Can’t cough? Who knew!

cough

There are many common health issues among older people.

Failing eyesight, osteoporosis, hearing loss… these are commonplace issues among senior citizens…

Like they say, getting old isn’t for wimps. But hey, it’s better than the alternative, right?

But I never really considered losing the ability to cough as something I’d need to add to my “old age problems” list. In fact, it hadn’t even crossed my mind until I came across some interesting research… turns out, it’s a fairly common issue among older folks, and it can have some severe side effects.

One of the main reasons older people are so susceptible to respiratory infections (and far more likely to end up with severe complications, like we’ve seen in the older population with COVID-19) is that they’re unable to clear their lungs.

Infections are more likely because of the declining strength of the diaphragm — the muscle responsible for helping you take deep breaths and cough up the droplets where infection lurks and breeds.

If you can’t cough, you can’t rid yourself of infections in your lungs…

But there’s good news!

Research published in The Journal of Physiology has found an easy way to improve the function of the diaphragm and help older people clear their lungs more effectively and avoid infection.

It’s 100 percent natural and comes with proven heart health benefits!

Muscle power is key to diaphragm function 

Previous research showed that nitrate helps muscles by improving the use of calcium in their cells to enhance power.

This led University of Florida researchers to wonder if nitrate could produce the same reaction in the diaphragm to help patients improve lung clearance.

The team gave one group of old mice sodium nitrate in their drinking water daily for 14 days, while a control group received regular water.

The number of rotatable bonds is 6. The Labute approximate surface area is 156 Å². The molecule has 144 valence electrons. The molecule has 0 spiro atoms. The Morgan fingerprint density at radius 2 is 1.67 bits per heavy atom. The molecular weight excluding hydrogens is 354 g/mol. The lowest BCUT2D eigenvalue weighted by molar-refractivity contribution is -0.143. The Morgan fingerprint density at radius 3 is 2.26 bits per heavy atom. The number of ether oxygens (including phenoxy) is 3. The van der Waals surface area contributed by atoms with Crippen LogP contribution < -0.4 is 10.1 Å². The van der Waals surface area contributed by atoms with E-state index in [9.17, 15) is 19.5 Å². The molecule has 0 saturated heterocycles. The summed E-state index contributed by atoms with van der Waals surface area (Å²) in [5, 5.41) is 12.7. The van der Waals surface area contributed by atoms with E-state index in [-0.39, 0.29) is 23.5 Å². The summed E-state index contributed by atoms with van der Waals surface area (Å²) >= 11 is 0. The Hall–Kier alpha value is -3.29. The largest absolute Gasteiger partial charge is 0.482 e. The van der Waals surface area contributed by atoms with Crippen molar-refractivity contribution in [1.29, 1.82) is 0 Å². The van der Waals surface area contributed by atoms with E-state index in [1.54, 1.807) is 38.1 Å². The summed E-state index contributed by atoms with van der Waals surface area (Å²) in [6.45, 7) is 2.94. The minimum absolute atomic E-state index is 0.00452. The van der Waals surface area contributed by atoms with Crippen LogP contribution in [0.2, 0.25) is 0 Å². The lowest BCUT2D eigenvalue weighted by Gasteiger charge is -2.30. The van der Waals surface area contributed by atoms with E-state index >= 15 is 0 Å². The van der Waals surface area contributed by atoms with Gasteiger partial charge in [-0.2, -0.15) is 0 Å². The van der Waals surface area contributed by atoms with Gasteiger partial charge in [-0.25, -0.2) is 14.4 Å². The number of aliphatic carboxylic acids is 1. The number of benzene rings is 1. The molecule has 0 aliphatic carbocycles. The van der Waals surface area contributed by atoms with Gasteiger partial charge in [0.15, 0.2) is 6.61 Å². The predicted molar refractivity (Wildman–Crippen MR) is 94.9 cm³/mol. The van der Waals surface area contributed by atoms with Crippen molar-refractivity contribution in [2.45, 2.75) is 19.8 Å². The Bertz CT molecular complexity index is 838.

The results of the study showed that dietary nitrate supplementation resulted in a pronounced increase in the strength of the diaphragm!

Those old mice had the ability to both cough and breathe better and more deeply.

And the team says that if these results translate to humans, they could have the answer they’ve been searching for to improve the function of the respiratory muscles in the elderly and reduce the number of deaths due to infection.

Even better, Leonardo Ferreira, senior author on the study says, “Our findings are especially important in light of the current COVID-19 pandemic as they suggest that, if replicated in humans, dietary nitrate is useful to improve respiratory muscle dysfunction that contributes to difficulty in weaning patients from mechanical ventilation.”

Nitrates — how to get them in your diet plus other benefits

What’s truly amazing is that you don’t have to be in your golden years to get the benefits nitrates have to offer!

In fact, in addition to the current study’s findings that nitrate can help you breathe better so you can ward off infection, nitrates come with other impressive benefits, including:

  • Promoting healthy blood pressure — Your body needs nitrate to convert nitrite into nitric oxide which dilates your blood vessels and helps keep your blood pressure in the healthy range.
  • Supports healthy blood vessels — Research published in the journal Hypertension found that supplementation with nitrate-rich beet juice improved the endothelial function of blood vessels by 20 percent.
  • Enhances exercise tolerance and performance — Thanks to its effects on blood flow, nitrate can also help you improve your exercise performance and get through your workout more easily.

This means that dietary nitrate is a great way to improve your overall circulatory health in addition to the breathing, lung and diaphragm benefits it promotes.

Nitrate can be found in foods like:

  • Beets
  • Celery
  • Spinach
  • Radishes

In addition to increasing your nitrate intake, there’s also something called diaphragmatic breathing that can strengthen the diaphragm. Here are instructions from the Cleveland Clinic on how to do it:

  1. Sit comfortably, with your knees bent and your shoulders, head and neck relaxed.
  2. Place one hand on your upper chest and the other just below your rib cage. This will allow you to feel your diaphragm move as you breathe.
  3. Breathe in slowly through your nose so that your stomach moves out against your hand. The hand on your chest should remain as still as possible.
  4. Tighten your stomach muscles, letting them fall inward as you exhale through pursed lips. The hand on your upper chest must remain as still as possible.

At first, practice this exercise 5-10 minutes about 3-4 times per day. Gradually increase the amount of time you spend doing this exercise.

Even though coughing will garner you some dirty looks in public these days, it’s a super important function and is a crucial part of helping to keep you free of infection. So… cough it up… preferably into your elbow whilst wearing a mask out of respect for others!